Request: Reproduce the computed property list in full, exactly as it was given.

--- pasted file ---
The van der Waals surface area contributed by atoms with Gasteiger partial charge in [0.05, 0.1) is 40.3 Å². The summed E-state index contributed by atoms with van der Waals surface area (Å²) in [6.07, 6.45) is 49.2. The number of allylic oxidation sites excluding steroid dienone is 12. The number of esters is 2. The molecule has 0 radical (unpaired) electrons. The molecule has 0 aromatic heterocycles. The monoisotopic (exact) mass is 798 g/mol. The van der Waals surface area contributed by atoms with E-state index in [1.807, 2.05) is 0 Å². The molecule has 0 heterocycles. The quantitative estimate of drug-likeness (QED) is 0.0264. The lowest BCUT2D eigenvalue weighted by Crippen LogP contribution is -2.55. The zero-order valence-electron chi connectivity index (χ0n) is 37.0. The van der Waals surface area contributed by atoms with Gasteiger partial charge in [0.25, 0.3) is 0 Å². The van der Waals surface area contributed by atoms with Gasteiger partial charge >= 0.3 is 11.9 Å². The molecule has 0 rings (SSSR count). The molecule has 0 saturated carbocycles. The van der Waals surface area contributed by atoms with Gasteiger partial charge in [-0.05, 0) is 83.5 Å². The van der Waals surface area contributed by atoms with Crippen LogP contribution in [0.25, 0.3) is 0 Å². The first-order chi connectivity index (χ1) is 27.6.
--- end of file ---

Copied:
The van der Waals surface area contributed by atoms with Gasteiger partial charge in [0.05, 0.1) is 40.3 Å². The summed E-state index contributed by atoms with van der Waals surface area (Å²) in [6.07, 6.45) is 49.2. The number of allylic oxidation sites excluding steroid dienone is 12. The number of esters is 2. The molecule has 0 radical (unpaired) electrons. The molecule has 0 aromatic heterocycles. The monoisotopic (exact) mass is 798 g/mol. The van der Waals surface area contributed by atoms with E-state index in [1.807, 2.05) is 0 Å². The molecule has 0 heterocycles. The quantitative estimate of drug-likeness (QED) is 0.0264. The lowest BCUT2D eigenvalue weighted by Crippen LogP contribution is -2.55. The zero-order valence-electron chi connectivity index (χ0n) is 37.0. The van der Waals surface area contributed by atoms with Gasteiger partial charge in [0.25, 0.3) is 0 Å². The van der Waals surface area contributed by atoms with Gasteiger partial charge >= 0.3 is 11.9 Å². The molecule has 0 rings (SSSR count). The molecule has 0 saturated carbocycles. The van der Waals surface area contributed by atoms with Gasteiger partial charge in [-0.05, 0) is 83.5 Å². The van der Waals surface area contributed by atoms with Crippen LogP contribution in [0.25, 0.3) is 0 Å². The first-order chi connectivity index (χ1) is 27.6.